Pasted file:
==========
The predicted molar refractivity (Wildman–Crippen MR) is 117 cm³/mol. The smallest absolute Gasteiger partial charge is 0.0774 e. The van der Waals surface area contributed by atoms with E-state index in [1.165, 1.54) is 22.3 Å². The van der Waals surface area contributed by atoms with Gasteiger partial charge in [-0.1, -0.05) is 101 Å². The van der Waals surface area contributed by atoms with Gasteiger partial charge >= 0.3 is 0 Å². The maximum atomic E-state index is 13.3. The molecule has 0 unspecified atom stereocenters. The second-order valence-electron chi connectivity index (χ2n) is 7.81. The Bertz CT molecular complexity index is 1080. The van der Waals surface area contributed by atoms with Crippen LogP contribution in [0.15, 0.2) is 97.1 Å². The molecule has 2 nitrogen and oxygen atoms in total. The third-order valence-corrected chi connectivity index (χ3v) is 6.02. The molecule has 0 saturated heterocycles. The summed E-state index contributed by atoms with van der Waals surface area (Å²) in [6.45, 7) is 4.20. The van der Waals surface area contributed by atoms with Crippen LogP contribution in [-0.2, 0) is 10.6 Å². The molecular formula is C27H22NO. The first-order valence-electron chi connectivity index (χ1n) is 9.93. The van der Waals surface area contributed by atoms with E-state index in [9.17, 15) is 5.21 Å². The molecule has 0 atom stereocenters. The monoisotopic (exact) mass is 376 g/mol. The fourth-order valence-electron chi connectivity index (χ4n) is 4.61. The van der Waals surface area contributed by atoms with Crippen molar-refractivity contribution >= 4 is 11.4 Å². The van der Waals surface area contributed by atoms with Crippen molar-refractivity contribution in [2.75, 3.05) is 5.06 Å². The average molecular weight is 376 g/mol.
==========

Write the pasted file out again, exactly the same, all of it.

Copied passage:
The predicted molar refractivity (Wildman–Crippen MR) is 117 cm³/mol. The smallest absolute Gasteiger partial charge is 0.0774 e. The van der Waals surface area contributed by atoms with E-state index in [1.165, 1.54) is 22.3 Å². The van der Waals surface area contributed by atoms with Gasteiger partial charge in [-0.1, -0.05) is 101 Å². The van der Waals surface area contributed by atoms with Gasteiger partial charge >= 0.3 is 0 Å². The maximum atomic E-state index is 13.3. The molecule has 0 unspecified atom stereocenters. The second-order valence-electron chi connectivity index (χ2n) is 7.81. The Bertz CT molecular complexity index is 1080. The van der Waals surface area contributed by atoms with Crippen LogP contribution in [0.15, 0.2) is 97.1 Å². The molecule has 2 nitrogen and oxygen atoms in total. The third-order valence-corrected chi connectivity index (χ3v) is 6.02. The molecule has 0 saturated heterocycles. The summed E-state index contributed by atoms with van der Waals surface area (Å²) in [6.45, 7) is 4.20. The van der Waals surface area contributed by atoms with Crippen LogP contribution in [-0.2, 0) is 10.6 Å². The molecular formula is C27H22NO. The first-order valence-electron chi connectivity index (χ1n) is 9.93. The van der Waals surface area contributed by atoms with E-state index in [9.17, 15) is 5.21 Å². The molecule has 0 atom stereocenters. The monoisotopic (exact) mass is 376 g/mol. The fourth-order valence-electron chi connectivity index (χ4n) is 4.61. The van der Waals surface area contributed by atoms with Crippen molar-refractivity contribution >= 4 is 11.4 Å². The van der Waals surface area contributed by atoms with Crippen molar-refractivity contribution in [2.75, 3.05) is 5.06 Å². The average molecular weight is 376 g/mol.